Corporate Tax Cuts Effect On The Economy

If corporate taxes are cut from 35% to 15% that will help stimulate the economy. However many giant companies have fully utilized offshore tax havens for their subsidiaries which will now be outlawed. For those companies their effective tax rate will actually go up. This will reduce net income for the aggregate of publicly traded companies since many small caps that don’t operate offshore are so small that they are miniscule compared to the Fortune 100 or Dow 30 companies. Thus the cuts could actually make large cap stocks slightly less attractive. The stimulus will come from the benefits that companies that are not publicly traded and that are “C” corporations (meaning they are not a flow-through entity) get from

2016-12-08T12:30:16-08:00 December 8th, 2016|mayflowercapital blog|Comments Off on Corporate Tax Cuts Effect On The Economy

Fiscal Stimulus To Be Too Weak To Help Stocks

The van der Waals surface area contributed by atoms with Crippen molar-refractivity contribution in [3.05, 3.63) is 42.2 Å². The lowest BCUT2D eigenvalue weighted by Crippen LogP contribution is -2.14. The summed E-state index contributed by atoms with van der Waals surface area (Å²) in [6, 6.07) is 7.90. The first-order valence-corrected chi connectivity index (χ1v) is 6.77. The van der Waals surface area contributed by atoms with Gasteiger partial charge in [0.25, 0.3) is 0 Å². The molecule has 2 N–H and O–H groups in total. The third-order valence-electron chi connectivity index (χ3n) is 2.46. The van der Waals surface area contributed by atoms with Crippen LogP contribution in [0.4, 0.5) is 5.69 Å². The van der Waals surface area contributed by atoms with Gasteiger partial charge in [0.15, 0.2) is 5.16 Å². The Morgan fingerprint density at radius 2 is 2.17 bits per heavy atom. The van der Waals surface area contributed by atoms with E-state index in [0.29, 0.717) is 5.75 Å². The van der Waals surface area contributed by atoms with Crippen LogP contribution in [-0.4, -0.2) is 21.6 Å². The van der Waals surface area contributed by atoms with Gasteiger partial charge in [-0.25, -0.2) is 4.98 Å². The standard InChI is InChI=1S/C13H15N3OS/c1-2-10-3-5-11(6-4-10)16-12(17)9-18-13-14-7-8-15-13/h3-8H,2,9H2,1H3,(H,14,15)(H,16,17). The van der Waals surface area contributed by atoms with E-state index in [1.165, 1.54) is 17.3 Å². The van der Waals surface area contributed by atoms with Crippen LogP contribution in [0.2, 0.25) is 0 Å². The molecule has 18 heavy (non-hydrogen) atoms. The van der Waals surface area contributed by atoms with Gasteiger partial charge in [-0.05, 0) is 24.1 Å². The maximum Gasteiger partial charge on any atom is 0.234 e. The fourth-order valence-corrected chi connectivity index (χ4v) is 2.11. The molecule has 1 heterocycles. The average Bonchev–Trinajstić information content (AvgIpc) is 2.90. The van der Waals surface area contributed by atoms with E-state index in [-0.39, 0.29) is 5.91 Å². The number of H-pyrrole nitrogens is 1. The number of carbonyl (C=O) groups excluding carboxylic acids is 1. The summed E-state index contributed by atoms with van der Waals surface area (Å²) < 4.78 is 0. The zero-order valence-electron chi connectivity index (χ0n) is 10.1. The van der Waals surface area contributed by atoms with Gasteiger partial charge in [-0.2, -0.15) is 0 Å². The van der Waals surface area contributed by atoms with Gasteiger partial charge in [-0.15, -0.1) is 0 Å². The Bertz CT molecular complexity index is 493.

Trump’s policies are starting to increasingly look like conventional fiscal stimulus: tax cuts, and infrastructure projects. Is his administration really going to be different from others who advocate stimulus to help the job market? When the government seeks to stimulate to help the economy they use tools like Quantitative Easing (money printing) or deep interest rate cuts both done by the Federal Reserve, or fiscal stimulus such as tax cuts, or make-work infrastructure projects. All of these tools depend on the government manipulating the economy and very importantly manipulating the opinion of business managers and consumers in hope of inducing them to borrow more and to spend more. This manipulation is thwarted by insightful business managers and some consumers on